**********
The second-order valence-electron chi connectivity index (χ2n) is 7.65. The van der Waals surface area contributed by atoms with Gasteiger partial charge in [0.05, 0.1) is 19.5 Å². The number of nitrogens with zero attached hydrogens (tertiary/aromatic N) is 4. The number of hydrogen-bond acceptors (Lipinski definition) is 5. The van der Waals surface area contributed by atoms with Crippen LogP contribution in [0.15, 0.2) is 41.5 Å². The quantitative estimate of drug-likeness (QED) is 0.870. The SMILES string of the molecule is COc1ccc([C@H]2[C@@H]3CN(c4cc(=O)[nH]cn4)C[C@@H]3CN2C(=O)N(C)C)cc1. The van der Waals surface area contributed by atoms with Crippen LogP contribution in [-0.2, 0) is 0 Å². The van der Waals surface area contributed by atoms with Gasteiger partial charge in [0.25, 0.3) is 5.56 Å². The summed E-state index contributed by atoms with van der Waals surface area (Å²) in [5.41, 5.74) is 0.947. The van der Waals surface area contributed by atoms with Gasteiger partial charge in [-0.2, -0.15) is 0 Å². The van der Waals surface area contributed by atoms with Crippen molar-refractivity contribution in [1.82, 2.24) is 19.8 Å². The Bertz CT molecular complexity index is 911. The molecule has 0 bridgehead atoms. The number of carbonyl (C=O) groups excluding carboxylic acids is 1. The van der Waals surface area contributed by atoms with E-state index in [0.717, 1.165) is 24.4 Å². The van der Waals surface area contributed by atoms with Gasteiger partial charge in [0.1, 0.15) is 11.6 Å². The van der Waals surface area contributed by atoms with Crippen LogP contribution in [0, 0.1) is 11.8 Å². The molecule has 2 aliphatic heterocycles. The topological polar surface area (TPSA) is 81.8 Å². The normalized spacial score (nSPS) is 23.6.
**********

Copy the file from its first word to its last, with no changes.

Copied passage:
The second-order valence-electron chi connectivity index (χ2n) is 7.65. The van der Waals surface area contributed by atoms with Gasteiger partial charge in [0.05, 0.1) is 19.5 Å². The number of nitrogens with zero attached hydrogens (tertiary/aromatic N) is 4. The number of hydrogen-bond acceptors (Lipinski definition) is 5. The van der Waals surface area contributed by atoms with Crippen LogP contribution in [0.15, 0.2) is 41.5 Å². The quantitative estimate of drug-likeness (QED) is 0.870. The SMILES string of the molecule is COc1ccc([C@H]2[C@@H]3CN(c4cc(=O)[nH]cn4)C[C@@H]3CN2C(=O)N(C)C)cc1. The van der Waals surface area contributed by atoms with Crippen LogP contribution in [-0.2, 0) is 0 Å². The van der Waals surface area contributed by atoms with Gasteiger partial charge in [0.25, 0.3) is 5.56 Å². The summed E-state index contributed by atoms with van der Waals surface area (Å²) in [5.41, 5.74) is 0.947. The van der Waals surface area contributed by atoms with Gasteiger partial charge in [-0.2, -0.15) is 0 Å². The van der Waals surface area contributed by atoms with Crippen molar-refractivity contribution in [1.82, 2.24) is 19.8 Å². The Bertz CT molecular complexity index is 911. The molecule has 0 bridgehead atoms. The number of carbonyl (C=O) groups excluding carboxylic acids is 1. The van der Waals surface area contributed by atoms with E-state index in [0.717, 1.165) is 24.4 Å². The van der Waals surface area contributed by atoms with Gasteiger partial charge in [0.1, 0.15) is 11.6 Å². The van der Waals surface area contributed by atoms with Crippen LogP contribution in [0, 0.1) is 11.8 Å². The molecule has 2 aliphatic heterocycles. The topological polar surface area (TPSA) is 81.8 Å². The normalized spacial score (nSPS) is 23.6.